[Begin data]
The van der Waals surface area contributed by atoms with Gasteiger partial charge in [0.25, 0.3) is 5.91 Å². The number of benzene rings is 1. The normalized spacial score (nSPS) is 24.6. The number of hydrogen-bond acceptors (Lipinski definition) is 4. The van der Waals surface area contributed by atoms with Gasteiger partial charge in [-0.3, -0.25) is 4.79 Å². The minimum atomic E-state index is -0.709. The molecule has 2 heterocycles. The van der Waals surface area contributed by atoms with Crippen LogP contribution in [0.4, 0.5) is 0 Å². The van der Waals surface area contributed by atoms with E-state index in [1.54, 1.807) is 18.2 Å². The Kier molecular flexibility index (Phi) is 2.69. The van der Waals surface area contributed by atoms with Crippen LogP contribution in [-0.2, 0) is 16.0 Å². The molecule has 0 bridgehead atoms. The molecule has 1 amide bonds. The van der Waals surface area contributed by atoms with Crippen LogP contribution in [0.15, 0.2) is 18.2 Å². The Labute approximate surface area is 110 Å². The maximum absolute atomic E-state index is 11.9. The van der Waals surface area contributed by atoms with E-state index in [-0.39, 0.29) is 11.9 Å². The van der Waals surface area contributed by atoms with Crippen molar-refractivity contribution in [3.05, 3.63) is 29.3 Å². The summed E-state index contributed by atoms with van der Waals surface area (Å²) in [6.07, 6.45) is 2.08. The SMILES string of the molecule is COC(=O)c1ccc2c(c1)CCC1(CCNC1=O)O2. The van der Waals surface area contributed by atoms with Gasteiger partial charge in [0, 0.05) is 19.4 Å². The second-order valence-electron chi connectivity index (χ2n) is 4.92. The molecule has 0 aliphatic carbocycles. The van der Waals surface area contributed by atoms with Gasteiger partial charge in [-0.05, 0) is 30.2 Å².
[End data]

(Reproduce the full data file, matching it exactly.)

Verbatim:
The van der Waals surface area contributed by atoms with Gasteiger partial charge in [0.25, 0.3) is 5.91 Å². The number of benzene rings is 1. The normalized spacial score (nSPS) is 24.6. The number of hydrogen-bond acceptors (Lipinski definition) is 4. The van der Waals surface area contributed by atoms with Gasteiger partial charge in [-0.3, -0.25) is 4.79 Å². The minimum atomic E-state index is -0.709. The molecule has 2 heterocycles. The van der Waals surface area contributed by atoms with Crippen LogP contribution in [0.4, 0.5) is 0 Å². The van der Waals surface area contributed by atoms with E-state index in [1.54, 1.807) is 18.2 Å². The Kier molecular flexibility index (Phi) is 2.69. The van der Waals surface area contributed by atoms with Crippen LogP contribution in [-0.2, 0) is 16.0 Å². The molecule has 0 bridgehead atoms. The molecule has 1 amide bonds. The van der Waals surface area contributed by atoms with Crippen LogP contribution in [0.15, 0.2) is 18.2 Å². The Labute approximate surface area is 110 Å². The maximum absolute atomic E-state index is 11.9. The van der Waals surface area contributed by atoms with E-state index in [-0.39, 0.29) is 11.9 Å². The van der Waals surface area contributed by atoms with Crippen molar-refractivity contribution in [3.05, 3.63) is 29.3 Å². The summed E-state index contributed by atoms with van der Waals surface area (Å²) in [6.07, 6.45) is 2.08. The SMILES string of the molecule is COC(=O)c1ccc2c(c1)CCC1(CCNC1=O)O2. The van der Waals surface area contributed by atoms with Gasteiger partial charge in [0, 0.05) is 19.4 Å². The second-order valence-electron chi connectivity index (χ2n) is 4.92. The molecule has 0 aliphatic carbocycles. The van der Waals surface area contributed by atoms with Gasteiger partial charge in [-0.05, 0) is 30.2 Å².